Sunday, May 20, 2012

Getting Away - Vélez (Part 2)

Built in 1929, this church is embedded into
the Andes mountainside in Vélez.
Tucked up in the middle portion of the Cordillera Oriental of the Andes, Vélez sits at approximately 6725 feet. It was the second city in the "kingdom of Granada" and was discovered and founded by Captain Martin Galeano on September 14, 1539.  (As an aside, I wonder how accurate these dates are because back then the Captain did not have an iPod or other technical device to record things, and fighting off the indigenous tribes as well as the locals had to make getting pen to paper a little bit tough.)

The places we did not see in this charming city were: 1) the caves where the aboriginal folks hid out from the Spanish, reputed to have underground waterfalls, stalactites and stalagmites as well as fossilized remains of a chief; and 2) the Cathedral of Our Lady of the Snow, unique because it has an entrance on the side and it was the first church built here in 1560. Obviously this means another trip to try and see these antiquities.

Interior view of the church in Vélez.
Outside entrance view of College - photo by Isabel
But we did get a rather extensive tour of the National University College which was originally a Franciscan convent, established in 1549 and quite obviously of Spanish architecture. It was the idea and inspiration of General Francisco dePaula Santander to turn it into an educationally purposed place in 1824 and was fully approved as such by the Ministry of National Education in 1937. It was declared a national monument in 1973 under the government of Misael Pastrana Borrero. Although a huge building, covering more than two city blocks in both directions, the upkeep is lacking and I advised our guide that in one classroom the ceiling was showing evidence of black mold, "Muy peligroso!" I said. Not exactly helpful in a learning place.
My shot of interior courtyard of National College - immense!
I found some historical information about Vélez that indicated there was a road from here to the Rio Magdalena which served as a way to transfer goods between the city and onto ships headed downriver and off to Spain. According to this report, Vélez was suffering during the first 30 years from attrition as neither troops nor commoners were particularly delighted with the surroundings. But the discovery of gold in Pamplona circa 1560 created a new interest in living near a city and also closer to the river.

The statue of a huge guitar arm representing the influence of Tiple here and the guabina music have led to festivals that offer more of the same throughout the year. Since the 16th Century, Veleñas goods have been finding favor in and out of the city... here you can find both agricultural and crafts products in abundance. The fine art of turning sugar cane into sugar was mastered here enough so that Velenas preserves were, and still are, among some of the best. Baked goods, candy,  cheese, hams, canvas and sandals, along with leather goods including saddles are still sold extensively. Horse and mule breeding are among the top economic agricultural products.But the pressure for agricultural lands grew through the 17th century and so, like much of Colombia, it was learned too late that old growth trees are a greater function than just wood to burn or build with - the relatively new awareness of trees serving to anchor the steep hillsides is coming to Vélez as well.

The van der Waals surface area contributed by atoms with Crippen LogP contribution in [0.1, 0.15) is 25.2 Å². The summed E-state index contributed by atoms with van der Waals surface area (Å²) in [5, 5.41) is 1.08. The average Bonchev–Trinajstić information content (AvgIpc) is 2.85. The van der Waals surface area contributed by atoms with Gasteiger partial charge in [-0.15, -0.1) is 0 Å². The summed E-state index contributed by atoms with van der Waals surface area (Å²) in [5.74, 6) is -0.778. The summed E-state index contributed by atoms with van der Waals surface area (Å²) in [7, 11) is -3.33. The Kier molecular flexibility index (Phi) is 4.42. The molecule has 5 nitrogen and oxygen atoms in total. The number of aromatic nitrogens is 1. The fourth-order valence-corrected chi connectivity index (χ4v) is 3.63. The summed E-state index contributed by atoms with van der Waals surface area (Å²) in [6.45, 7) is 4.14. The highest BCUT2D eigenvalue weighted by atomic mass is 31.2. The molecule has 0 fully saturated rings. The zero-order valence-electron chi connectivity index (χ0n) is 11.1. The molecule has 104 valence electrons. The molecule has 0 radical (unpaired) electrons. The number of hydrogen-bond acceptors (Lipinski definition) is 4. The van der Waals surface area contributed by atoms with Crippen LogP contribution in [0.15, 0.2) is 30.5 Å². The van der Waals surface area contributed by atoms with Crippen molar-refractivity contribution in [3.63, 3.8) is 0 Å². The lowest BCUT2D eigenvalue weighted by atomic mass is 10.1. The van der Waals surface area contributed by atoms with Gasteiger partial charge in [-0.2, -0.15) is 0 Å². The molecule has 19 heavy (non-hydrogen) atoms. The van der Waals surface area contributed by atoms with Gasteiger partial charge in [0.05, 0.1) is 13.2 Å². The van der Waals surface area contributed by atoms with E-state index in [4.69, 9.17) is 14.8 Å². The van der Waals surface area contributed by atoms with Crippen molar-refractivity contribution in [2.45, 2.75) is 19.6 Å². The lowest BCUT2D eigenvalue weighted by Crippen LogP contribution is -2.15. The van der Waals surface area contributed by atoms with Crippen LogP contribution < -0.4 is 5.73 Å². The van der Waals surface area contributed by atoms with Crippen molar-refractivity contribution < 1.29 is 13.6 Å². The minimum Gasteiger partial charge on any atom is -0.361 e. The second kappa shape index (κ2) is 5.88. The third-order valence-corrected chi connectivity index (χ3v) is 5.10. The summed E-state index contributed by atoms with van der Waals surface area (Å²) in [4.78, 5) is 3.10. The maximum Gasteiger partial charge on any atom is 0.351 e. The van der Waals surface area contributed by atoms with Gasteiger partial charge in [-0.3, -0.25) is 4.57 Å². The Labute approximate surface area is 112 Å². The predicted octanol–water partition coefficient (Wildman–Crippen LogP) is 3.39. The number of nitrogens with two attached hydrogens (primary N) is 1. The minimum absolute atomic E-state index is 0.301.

Privately owned former home of First Colombian Pres. Parra
We visited the house of the First President of Colombia, Aquileo Parra, now owned by someone else. There is a house here in Barichara where it is claimed he was born but the provenance of that tale is uncertain; although he was born here, it's just not certain it was that particular house. At any rate, he was only President for two years (1876-78), but he was the first - Colombia's George Washington - and the first and only one from Santander. I could not say that the Vélez homestead reminded me of Mount Vernon, except that it has a magnificent view of much of the state of Santander.

The view from Parra's house today may be similar to 1876.
Our group in front of Parra's casa- Photo by Ana Elisa G.
We also visited the building that was once the business operations for the bocadillo and hat sales that Don Parra was famous for manufacturing. It was only five or six city blocks from his home on the hill, but what a climb after work!

Another short stop was to see an orchid farm. It is right across the street from the National University College tucked inside an old house, not dissimilar from Parra's workplace above. Everywhere you looked there were orchids of all shapes, sizes and colors. Many of which will only survive in the Vélez climate.

I really wanted this one but it is a local one.
Perhaps a familiar orchid to many... the one I chose.

Isabel's photo of this one was better than mine.
The fellow who was growing them said, "They need love and water, treat it like one of your children". Some of the group said they were a lot of work, but I was willing to try and gave myself a gift of one. As I am writing this, I can see it blooming with four (!!!) new flowers, so at the moment I am being a good Orchid mom.

COMING UP NEXT: Getting Away to Chiquinquirá - Please come back and enjoy more travels through Colombia!

1 comment:

  1. Nice commentary for your trip. Photos of the in side of the church were nice, also.